Although the SLCC indicated in their comments to the IJC that the water level fluctuations’ impact on the adult trapping program is the most significant effect of peaking and ponding on their operations, they also communicated to the IJC and to ERM that changes in flow velocity in the St. Mary’s River as a result of peaking and ponding affects lampricide treatment efficiency in the River. The Control Center currently uses granular Bayluscide, a product that consists of inert granular material coated with an active ingredient that is toxic to lampreys. The product is broadcast over target areas and the active ingredient dissolves into the water as the product sinks. Low flows allow gentle dispersion of the product without transporting it outside the target area or over-diluting the application. Generally, treatments made during low flows are more effective than those made during high flows (personal communication with Larry Schleen, 3/29/02).

Enhancing lampricide treatment efficiency on the River can have a significant effect on the cost-effectiveness of lamprey control programs in the Great Lakes region - a single treatment of the entire St. Mary’s River costs between $20-25 million and is repeated every 5 years (personal communication with Larry Schleen, 3/29/02). The St. Mary’s River is the single largest recruitment area for sea lamprey in the entire Great Lakes basin, so lamprey control measures on the St. Mary’s River can have a profound effect on sea lamprey populations throughout the basin.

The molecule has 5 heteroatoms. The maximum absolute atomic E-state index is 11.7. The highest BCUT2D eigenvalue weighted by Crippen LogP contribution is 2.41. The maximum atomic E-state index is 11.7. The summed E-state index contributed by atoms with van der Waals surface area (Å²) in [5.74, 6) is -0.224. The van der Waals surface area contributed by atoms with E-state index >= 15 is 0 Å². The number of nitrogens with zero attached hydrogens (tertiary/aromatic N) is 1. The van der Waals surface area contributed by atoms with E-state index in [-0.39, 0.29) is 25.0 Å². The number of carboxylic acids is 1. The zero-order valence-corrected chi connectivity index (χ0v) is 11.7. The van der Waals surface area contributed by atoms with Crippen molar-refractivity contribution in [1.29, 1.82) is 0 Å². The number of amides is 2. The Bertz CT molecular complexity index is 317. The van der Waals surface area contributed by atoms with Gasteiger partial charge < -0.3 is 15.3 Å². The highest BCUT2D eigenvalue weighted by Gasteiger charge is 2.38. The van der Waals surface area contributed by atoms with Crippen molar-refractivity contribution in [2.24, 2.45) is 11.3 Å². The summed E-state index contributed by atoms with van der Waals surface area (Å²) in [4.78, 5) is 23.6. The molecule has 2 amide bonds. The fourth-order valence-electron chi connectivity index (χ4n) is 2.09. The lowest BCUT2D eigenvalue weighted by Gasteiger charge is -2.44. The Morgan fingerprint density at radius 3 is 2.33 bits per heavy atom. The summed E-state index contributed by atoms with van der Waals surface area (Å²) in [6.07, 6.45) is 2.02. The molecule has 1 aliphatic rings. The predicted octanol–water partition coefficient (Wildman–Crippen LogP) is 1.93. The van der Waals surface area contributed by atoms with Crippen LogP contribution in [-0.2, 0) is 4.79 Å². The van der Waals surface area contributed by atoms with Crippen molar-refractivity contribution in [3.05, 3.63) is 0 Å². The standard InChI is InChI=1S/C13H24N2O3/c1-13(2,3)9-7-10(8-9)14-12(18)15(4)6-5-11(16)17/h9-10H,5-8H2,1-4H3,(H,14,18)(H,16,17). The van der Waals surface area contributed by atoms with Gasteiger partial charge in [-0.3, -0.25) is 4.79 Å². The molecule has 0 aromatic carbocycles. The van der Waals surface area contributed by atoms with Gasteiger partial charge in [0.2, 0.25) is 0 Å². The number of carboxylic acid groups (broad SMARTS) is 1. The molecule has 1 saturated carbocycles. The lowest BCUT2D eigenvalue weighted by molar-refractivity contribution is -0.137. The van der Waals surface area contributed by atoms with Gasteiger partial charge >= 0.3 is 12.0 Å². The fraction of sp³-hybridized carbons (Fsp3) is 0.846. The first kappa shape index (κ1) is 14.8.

St. Mary’s River Remedial Action Plan (RAP) - In their comments to the IJC the CORA cited the St. Mary’s status as an Area of Concern (AOC, a designation given by the IJC) and their involvement with the RAP process for the St. Mary’s River AOC. In a personal communication with ERM, a representative for the CORA re-affirmed the agency’s concerns as expressed in their comments to the IJC, including the St. Mary’s River RAP (personal communication with Mark Ebener, 4/9/02). The current RAP, drafted in October 1998, cites ten impaired uses for the St. Mary’s River AOC caused by “major point source discharges” and states “Loss of wetlands and rapids habitat due to urban/industrial development, and operation of navigational structures are also a concern” (St. Mary’s River RAP, 1998).